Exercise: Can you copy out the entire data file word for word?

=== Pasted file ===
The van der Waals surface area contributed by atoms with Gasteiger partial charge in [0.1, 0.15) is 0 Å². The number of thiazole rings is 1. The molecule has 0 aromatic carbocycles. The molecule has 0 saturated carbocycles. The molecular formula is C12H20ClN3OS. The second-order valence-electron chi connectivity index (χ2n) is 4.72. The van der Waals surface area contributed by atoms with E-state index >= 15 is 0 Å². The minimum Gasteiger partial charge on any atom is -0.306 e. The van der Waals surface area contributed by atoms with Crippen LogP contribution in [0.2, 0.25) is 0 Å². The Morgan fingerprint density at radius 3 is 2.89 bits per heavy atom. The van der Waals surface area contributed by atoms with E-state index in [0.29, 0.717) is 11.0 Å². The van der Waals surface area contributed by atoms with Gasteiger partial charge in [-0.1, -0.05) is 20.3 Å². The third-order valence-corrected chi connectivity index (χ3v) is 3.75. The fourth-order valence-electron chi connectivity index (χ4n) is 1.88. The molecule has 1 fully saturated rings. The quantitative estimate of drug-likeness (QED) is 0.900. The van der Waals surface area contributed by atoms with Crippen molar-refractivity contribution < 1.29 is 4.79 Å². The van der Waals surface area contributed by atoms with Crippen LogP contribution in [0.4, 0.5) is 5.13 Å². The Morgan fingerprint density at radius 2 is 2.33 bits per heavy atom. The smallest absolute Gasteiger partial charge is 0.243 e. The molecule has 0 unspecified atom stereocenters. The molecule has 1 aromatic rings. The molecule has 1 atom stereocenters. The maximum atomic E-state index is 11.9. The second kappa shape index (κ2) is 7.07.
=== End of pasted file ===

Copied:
The van der Waals surface area contributed by atoms with Gasteiger partial charge in [0.1, 0.15) is 0 Å². The number of thiazole rings is 1. The molecule has 0 aromatic carbocycles. The molecule has 0 saturated carbocycles. The molecular formula is C12H20ClN3OS. The second-order valence-electron chi connectivity index (χ2n) is 4.72. The van der Waals surface area contributed by atoms with E-state index >= 15 is 0 Å². The minimum Gasteiger partial charge on any atom is -0.306 e. The van der Waals surface area contributed by atoms with Crippen LogP contribution in [0.2, 0.25) is 0 Å². The Morgan fingerprint density at radius 3 is 2.89 bits per heavy atom. The van der Waals surface area contributed by atoms with E-state index in [0.29, 0.717) is 11.0 Å². The van der Waals surface area contributed by atoms with Gasteiger partial charge in [-0.1, -0.05) is 20.3 Å². The third-order valence-corrected chi connectivity index (χ3v) is 3.75. The fourth-order valence-electron chi connectivity index (χ4n) is 1.88. The molecule has 1 fully saturated rings. The quantitative estimate of drug-likeness (QED) is 0.900. The van der Waals surface area contributed by atoms with Crippen molar-refractivity contribution < 1.29 is 4.79 Å². The van der Waals surface area contributed by atoms with Crippen LogP contribution in [0.4, 0.5) is 5.13 Å². The Morgan fingerprint density at radius 2 is 2.33 bits per heavy atom. The smallest absolute Gasteiger partial charge is 0.243 e. The molecule has 0 unspecified atom stereocenters. The molecule has 1 aromatic rings. The molecule has 1 atom stereocenters. The maximum atomic E-state index is 11.9. The second kappa shape index (κ2) is 7.07.